IP over UDP tunnel with socat

A simple way to create IP over UDP tunnels using socat.

This is the protocol stack we are going to implement:

[ IP  ]
[ UDP ]
[ IP  ]

In order to create a tunnel, we must create a TUN device interface. A TUN device is a network device managed by a userspace program:

  • when the kernel sends an IP packet to this device, it is sent to the userspace program which can do anything with it (like sending it in a tunnel);
  • conversely, the userpace program can send packets to the kernel through this network device.

We'd like to have a simple program which manages such a TUN device by encapsulating them over a UDP socket.

Using socat

It turns out socat can do this already!

On the first host:

sudo socat UDP:,bind= \

On the second one:

sudo socat UDP:,bind= \


  • the UDP type creates a connect()-ed UDP socket which means only the packets coming from this specific remote UDP endpoint will be accepted;
  • iff-no-pi sets the IFF_NO_PI flag which disables some encapsulation;
  • tun-type=tun asks an IP-based devices (as opposed for tun-type=tap for Ethernet-based device which would implement an Ethernet over UDP tunnel);
  • iff-up sets the interface up;
  • su=$USER changes the user of the process (instead of using root).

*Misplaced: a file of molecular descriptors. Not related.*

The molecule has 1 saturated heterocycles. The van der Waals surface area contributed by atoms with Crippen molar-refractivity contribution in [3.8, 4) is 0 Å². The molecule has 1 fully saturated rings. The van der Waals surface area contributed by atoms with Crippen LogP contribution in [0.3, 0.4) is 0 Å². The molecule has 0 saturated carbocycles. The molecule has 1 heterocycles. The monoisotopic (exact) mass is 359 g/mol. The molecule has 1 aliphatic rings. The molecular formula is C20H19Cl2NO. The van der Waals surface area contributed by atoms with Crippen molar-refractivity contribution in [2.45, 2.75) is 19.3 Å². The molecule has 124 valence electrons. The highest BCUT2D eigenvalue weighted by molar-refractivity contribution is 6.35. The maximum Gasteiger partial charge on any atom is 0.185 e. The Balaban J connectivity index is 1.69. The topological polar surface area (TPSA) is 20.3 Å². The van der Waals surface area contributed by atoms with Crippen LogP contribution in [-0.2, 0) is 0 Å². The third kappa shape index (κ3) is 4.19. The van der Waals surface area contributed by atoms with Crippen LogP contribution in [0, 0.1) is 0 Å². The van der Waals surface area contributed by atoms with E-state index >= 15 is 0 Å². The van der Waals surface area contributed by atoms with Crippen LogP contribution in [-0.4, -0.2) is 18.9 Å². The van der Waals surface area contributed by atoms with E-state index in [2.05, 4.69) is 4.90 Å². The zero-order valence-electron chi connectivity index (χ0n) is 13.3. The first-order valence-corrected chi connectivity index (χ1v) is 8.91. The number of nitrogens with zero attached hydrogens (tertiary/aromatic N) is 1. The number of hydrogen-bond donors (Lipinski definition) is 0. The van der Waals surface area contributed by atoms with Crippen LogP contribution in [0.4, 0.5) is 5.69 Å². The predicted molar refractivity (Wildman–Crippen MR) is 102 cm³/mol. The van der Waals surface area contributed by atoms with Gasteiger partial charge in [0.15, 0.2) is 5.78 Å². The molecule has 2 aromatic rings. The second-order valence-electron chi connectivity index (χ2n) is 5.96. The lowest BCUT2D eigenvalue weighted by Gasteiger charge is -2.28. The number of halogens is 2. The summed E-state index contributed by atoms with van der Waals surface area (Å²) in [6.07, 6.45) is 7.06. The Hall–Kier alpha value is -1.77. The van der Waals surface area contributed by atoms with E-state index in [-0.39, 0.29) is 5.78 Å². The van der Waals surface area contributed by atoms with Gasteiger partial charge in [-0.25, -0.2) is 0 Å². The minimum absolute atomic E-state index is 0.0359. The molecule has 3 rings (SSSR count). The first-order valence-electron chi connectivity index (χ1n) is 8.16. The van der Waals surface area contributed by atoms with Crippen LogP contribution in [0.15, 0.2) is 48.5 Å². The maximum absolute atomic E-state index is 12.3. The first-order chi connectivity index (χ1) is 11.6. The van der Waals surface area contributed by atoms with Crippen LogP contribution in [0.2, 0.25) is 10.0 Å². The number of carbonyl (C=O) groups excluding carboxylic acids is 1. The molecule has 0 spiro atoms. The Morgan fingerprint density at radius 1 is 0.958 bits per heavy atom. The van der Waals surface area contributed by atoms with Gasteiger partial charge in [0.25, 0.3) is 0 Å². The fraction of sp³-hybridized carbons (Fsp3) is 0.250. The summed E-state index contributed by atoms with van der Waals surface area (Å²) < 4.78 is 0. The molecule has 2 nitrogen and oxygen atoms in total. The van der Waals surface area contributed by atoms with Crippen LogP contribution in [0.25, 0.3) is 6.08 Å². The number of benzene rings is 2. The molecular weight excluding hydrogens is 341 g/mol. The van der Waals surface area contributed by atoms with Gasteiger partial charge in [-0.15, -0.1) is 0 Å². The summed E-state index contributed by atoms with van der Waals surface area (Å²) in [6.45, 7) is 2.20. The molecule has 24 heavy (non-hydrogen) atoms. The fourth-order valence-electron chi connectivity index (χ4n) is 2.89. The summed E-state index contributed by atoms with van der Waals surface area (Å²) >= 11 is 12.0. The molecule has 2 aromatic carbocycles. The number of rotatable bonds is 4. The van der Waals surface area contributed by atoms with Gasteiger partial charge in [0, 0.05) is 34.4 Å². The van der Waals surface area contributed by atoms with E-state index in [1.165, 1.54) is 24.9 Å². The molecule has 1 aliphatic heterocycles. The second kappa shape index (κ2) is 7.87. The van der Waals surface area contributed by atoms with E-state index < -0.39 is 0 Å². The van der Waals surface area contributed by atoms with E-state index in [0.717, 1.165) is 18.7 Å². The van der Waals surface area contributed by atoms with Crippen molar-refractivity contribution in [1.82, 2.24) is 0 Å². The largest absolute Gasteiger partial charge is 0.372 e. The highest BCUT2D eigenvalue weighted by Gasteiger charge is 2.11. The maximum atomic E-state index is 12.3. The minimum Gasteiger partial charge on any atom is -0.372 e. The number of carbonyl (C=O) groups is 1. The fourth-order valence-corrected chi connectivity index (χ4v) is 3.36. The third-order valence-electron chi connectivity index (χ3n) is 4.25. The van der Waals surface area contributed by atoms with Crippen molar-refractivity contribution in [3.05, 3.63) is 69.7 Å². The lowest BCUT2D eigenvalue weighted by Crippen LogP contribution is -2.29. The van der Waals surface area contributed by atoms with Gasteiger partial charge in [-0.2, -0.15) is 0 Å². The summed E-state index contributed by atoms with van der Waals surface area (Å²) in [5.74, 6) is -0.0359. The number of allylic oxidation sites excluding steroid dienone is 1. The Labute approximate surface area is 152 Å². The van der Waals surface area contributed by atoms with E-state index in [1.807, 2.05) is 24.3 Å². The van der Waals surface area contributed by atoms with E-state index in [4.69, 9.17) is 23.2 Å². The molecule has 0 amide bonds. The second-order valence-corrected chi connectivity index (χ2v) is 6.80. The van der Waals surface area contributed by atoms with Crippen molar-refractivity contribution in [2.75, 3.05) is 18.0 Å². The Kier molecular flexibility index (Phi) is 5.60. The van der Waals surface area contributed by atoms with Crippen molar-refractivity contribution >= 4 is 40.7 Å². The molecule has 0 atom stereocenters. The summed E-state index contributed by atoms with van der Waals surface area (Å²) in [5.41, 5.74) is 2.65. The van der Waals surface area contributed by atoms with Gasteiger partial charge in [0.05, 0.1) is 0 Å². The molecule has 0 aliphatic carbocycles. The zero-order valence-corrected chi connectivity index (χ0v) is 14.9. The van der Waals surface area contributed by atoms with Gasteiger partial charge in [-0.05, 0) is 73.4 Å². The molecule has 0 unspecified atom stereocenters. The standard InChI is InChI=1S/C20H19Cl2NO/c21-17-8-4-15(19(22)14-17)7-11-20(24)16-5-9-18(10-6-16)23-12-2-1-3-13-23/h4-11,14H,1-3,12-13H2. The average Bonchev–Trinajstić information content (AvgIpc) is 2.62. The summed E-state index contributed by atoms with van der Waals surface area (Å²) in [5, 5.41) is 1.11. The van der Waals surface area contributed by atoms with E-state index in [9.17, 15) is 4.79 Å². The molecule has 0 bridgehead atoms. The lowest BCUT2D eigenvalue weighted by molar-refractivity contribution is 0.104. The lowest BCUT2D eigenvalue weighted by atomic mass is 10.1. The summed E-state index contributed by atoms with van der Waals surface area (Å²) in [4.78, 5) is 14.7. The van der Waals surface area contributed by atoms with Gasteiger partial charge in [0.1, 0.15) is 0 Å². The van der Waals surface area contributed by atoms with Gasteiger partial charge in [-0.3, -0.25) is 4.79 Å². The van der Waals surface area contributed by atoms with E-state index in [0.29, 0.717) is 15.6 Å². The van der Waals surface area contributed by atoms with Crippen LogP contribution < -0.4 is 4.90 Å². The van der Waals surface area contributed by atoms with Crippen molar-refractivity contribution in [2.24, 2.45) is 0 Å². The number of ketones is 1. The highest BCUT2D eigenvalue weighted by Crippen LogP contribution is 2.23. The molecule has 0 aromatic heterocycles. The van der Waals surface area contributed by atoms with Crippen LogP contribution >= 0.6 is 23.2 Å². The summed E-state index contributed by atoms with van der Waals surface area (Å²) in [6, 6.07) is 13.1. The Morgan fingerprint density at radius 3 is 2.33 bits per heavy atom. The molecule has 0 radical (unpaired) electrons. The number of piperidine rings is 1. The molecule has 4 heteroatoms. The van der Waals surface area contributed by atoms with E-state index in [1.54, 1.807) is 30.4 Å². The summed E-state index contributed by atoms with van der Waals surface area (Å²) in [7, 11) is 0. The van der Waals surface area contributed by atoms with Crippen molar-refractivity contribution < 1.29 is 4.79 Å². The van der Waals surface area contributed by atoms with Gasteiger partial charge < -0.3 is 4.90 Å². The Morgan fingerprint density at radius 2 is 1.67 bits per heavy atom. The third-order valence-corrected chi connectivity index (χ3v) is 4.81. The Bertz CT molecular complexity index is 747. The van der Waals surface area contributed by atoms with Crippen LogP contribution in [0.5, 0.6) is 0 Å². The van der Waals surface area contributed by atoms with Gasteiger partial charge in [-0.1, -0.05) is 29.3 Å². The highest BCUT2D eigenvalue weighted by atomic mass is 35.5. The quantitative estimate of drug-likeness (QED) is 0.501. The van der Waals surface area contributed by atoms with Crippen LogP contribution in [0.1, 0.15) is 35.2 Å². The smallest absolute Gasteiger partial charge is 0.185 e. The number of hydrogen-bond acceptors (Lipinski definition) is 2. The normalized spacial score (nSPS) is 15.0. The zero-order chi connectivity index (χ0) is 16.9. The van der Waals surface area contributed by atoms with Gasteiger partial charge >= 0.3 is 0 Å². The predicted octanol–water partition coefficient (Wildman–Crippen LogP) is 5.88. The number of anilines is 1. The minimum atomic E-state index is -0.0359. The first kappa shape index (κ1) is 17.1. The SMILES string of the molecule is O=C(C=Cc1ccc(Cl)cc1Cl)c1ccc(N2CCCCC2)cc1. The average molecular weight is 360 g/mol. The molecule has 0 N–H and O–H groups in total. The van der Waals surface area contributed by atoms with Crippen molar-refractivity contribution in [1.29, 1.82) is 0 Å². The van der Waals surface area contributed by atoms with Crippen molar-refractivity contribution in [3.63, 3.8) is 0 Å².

Now we can ping over the tunnel:

host1:~$ ping
PING ( 56(84) bytes of data.
64 bytes from icmp_seq=1 ttl=64 time=39.3 ms
64 bytes from icmp_seq=2 ttl=64 time=40.1 ms

host1:~$ ip route get dev tunudp  src 

You can add IPv6 addresses to the tunnel and it works as expected: both IPv4 and IPv6 packets are sent over the same UDP socket and the version field is used to distinguish them.

Using ip fou

The other solution is to use ip fou (for foo over UDP):

modprobe fou
ip fou add port 9000 ipproto 4
ip link add name tunudp type ipip \
       remote local ttl 225 \
       encap fou \
       encap-sport auto encap-dport 9000

We can expect better performance as its handled completely in the kernel side. The downside is that you have to create two different tunnels (one for encapsulating IPv4 and the other for IPv6).